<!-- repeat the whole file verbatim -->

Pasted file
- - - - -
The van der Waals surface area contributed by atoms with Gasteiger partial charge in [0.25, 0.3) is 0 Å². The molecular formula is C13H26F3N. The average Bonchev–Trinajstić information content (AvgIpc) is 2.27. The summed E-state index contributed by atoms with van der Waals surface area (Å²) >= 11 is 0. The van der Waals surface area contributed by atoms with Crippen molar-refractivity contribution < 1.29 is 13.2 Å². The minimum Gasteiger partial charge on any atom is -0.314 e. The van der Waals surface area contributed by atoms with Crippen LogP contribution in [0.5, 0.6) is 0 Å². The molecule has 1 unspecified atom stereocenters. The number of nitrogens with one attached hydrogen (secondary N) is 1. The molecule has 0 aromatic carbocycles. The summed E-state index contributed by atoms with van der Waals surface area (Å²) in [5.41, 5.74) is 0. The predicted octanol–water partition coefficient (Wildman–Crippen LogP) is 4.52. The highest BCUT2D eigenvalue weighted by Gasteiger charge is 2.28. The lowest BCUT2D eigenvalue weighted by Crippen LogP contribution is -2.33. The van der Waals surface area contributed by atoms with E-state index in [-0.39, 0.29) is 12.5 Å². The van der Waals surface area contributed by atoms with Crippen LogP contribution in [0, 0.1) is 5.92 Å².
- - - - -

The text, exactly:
The van der Waals surface area contributed by atoms with Gasteiger partial charge in [0.25, 0.3) is 0 Å². The molecular formula is C13H26F3N. The average Bonchev–Trinajstić information content (AvgIpc) is 2.27. The summed E-state index contributed by atoms with van der Waals surface area (Å²) >= 11 is 0. The van der Waals surface area contributed by atoms with Crippen molar-refractivity contribution < 1.29 is 13.2 Å². The minimum Gasteiger partial charge on any atom is -0.314 e. The van der Waals surface area contributed by atoms with Crippen LogP contribution in [0.5, 0.6) is 0 Å². The molecule has 1 unspecified atom stereocenters. The number of nitrogens with one attached hydrogen (secondary N) is 1. The molecule has 0 aromatic carbocycles. The summed E-state index contributed by atoms with van der Waals surface area (Å²) in [5.41, 5.74) is 0. The predicted octanol–water partition coefficient (Wildman–Crippen LogP) is 4.52. The highest BCUT2D eigenvalue weighted by Gasteiger charge is 2.28. The lowest BCUT2D eigenvalue weighted by Crippen LogP contribution is -2.33. The van der Waals surface area contributed by atoms with E-state index in [-0.39, 0.29) is 12.5 Å². The van der Waals surface area contributed by atoms with Crippen LogP contribution in [0, 0.1) is 5.92 Å².